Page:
What if most students of 9th and 10th standard appeared for an assessment of speaking skills and sat silent? What does one understand from this? What does one do about it?
My assumption is that at this stage, students have learnt enough English to be able to express themselves, but what stops them from speaking is their mental block. This block stems from lack of practice in speaking the language. The environment in many schools is such that the students do not get sufficient opportunities to speak English even in the English period!
I have tried different activities from the students speaking, after preparation, in front of the class on the topic of their choice to the students speaking extempore in front of the class and making presentations in English. But these activities do not achieve the desired results as the students do not get sufficient opportunities. In a class of 30 to 35 students, for example, a student gets to speak only once or twice during an entire month. This is not enough. Also, shy students stay away from such activities.
What are my pedagogical objectives?
Students do not lack ideas, what they need help with is in organizing their ideas. In other words, similar to writing skills, their communicative competency suffers from incoherence and this affects their ability to speak fluently.
Generally, helping students enhance their speaking skill involves improving
2) Fluency: coherence and language style
Rubric for the Assessment of Speaking Skill
*Lots of specific details
*Some specific details
*Some weak points
*Some specific details
*All weak points
*Some specific details
|*Lot of hesitation|
|3.||Accuracy||*Negligible error in grammar|
*Negligible error in pronunciation
*Effective use of intonation
|*Few errors in grammar|
*Few errors in pronunciation
*Some use of intonation
|*Some errors in grammar|
*Some errors in pronunciation
*Less use of intonation
|*Lots of errors in grammar|
*Lots of errors in pronunciation
*Hardly used any intonation
|4.||Presentation||*Maintains eye contact|
*Takes turn to speak
|*Fulfils almost all the criteria||Fulfils some criteria||Fulfils few criteria|
I have specifically focused on helping students improve their content and fluency.
What is my integrated approach to enhance students’ speaking skills?
The approach consists of integrating speaking with pre-reading and post-reading activities.
Integrating speaking to pre-reading
Before reading a text: articles, stories, poems, or plays from the prescribed textbooks, all the activities are designed to be speaking using ASL (Assessment of Speaking and Listening) format:
a) Introduction: Students introduce themselves.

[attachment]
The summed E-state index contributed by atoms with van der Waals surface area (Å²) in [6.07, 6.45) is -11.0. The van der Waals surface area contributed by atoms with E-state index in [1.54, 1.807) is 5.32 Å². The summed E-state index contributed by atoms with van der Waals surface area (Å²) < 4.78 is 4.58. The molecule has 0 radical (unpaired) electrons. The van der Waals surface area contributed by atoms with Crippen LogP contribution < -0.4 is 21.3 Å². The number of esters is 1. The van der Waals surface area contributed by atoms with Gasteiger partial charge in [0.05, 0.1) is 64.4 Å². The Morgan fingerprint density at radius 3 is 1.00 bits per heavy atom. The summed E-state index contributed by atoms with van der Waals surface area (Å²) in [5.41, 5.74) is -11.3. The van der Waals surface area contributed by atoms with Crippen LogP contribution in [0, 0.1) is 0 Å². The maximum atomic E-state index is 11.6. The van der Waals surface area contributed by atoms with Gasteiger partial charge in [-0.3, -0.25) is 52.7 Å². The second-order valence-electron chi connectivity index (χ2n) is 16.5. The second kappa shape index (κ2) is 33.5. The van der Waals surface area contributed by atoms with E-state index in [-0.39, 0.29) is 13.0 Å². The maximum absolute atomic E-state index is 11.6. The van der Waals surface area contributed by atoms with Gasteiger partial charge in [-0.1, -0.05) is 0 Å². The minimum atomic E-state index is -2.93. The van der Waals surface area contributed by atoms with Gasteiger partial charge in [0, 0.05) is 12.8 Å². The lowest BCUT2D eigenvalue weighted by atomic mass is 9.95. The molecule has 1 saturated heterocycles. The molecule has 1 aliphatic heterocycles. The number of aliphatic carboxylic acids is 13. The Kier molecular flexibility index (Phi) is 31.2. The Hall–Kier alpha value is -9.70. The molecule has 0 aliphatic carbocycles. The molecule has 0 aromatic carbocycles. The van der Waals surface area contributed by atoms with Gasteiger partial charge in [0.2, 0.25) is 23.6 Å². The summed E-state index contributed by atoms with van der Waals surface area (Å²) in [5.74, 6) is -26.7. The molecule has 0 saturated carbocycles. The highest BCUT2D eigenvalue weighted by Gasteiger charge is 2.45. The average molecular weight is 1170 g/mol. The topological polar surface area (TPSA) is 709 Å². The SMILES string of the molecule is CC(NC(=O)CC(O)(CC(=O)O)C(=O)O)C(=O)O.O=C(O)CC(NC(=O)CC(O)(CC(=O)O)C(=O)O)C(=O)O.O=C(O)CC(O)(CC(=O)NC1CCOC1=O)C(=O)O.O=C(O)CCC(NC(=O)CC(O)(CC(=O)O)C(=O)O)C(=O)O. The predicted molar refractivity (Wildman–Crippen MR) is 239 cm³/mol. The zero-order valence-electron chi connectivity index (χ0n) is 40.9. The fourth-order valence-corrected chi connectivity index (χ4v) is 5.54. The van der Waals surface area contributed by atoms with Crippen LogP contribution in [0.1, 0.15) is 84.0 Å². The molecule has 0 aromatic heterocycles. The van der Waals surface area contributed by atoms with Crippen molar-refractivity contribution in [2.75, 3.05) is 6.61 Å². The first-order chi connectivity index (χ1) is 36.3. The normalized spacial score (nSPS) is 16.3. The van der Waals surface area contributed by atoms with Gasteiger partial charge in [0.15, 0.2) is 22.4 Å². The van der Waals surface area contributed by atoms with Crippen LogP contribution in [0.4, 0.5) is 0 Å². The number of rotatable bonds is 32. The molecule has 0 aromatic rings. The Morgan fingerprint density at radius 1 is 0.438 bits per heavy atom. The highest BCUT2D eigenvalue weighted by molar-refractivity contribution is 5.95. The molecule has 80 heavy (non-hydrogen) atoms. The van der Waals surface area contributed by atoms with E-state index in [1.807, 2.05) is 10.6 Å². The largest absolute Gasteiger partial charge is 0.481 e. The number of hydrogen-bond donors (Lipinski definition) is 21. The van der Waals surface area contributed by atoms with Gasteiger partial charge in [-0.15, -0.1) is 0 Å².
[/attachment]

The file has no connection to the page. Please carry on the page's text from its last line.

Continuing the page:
b) Topic presentation: Students have to plan before they speak on a given topic. This includes brainstorming on the topic, choosing the three best ideas, making a thesis statement, outlining the thesis and elaborating the main idea. After that students present their views on the given topic in accordance with the plan.
c) Discussion topic: Usually a debatable topic related to the curriculum is given for extempore speaking. The students do not get time to prepare for the activity.
d) Summing up: According to their weekly rotational roles, spokespersons of the groups have to sum up the main ideas of the group topic.
e) Panel discussion: The respective spokespersons of the groups participate in the panel discussion on the discussion topic. They share their views on the topic and argue for or against the opinions of the other members of the panel.
Integrating speaking with post-reading
After reading a text from their prescribed book, students are engaged in the following speaking activities:
a) Group discussion: Students discuss their doubts and questions from the text as well as beyond the text.
b) Class discussion: The group discussion is followed by a class discussion. Spokespersons of the groups play an active role here as well. Also, doubts and questions remaining unresolved in the group discussion are clarified here.
The challenges I have faced
Conducting ASL of a large number of students before the term end, twice within an academic year, consumes a lot of time and energy. Besides, the entire exercise is taken up in haste to meet the mandatory CBSE requirements. So, I came up with the idea of incorporating it into the class routine. I have used this activity not only to assess students’ speaking skills but also as a framework to structure their speaking activity. Therefore, instead of just twice a year, students practice their spoken English using this format every week.
What does the data reveal?
The following graph and table are the quantitative representation of the data collected based on the performance of the students in their speaking skills, viz., content and fluency, from 2018 to 2019.
Overall Effect of Integrated Approach to Enhancement of Students’ Speaking Skill:2018-2019
The graph highlights that there has been a steady rise in the content of students’ spoken English as it increased from 43.75% in 2018 to 58.75% in 2019. Regarding the improvement in fluency, it progressed from 41.25% in 2018 to 56.25% in 2019. The strategies I have applied appear to have brought the desired results.
Improving a skill is a slow and long process. Therefore, the improvement in fluency has not caught up with the content, but the improvement in content must have pushed up their score for fluency because as per my assumption with regard to their proficiency in English, at the secondary level of schooling, students have learned enough English to express themselves. What impedes them is their mental block caused by the lack of skill in coming up with ideas and putting them in a coherent manner and their lack of confidence to speak in English due to the dearth of an English-speaking environment in our schools.
The author is P.G.T, English. He works at Tibetan Children’s Village School in Dharamsala, Himachal Pradesh. He can be reached at firstname.lastname@example.org.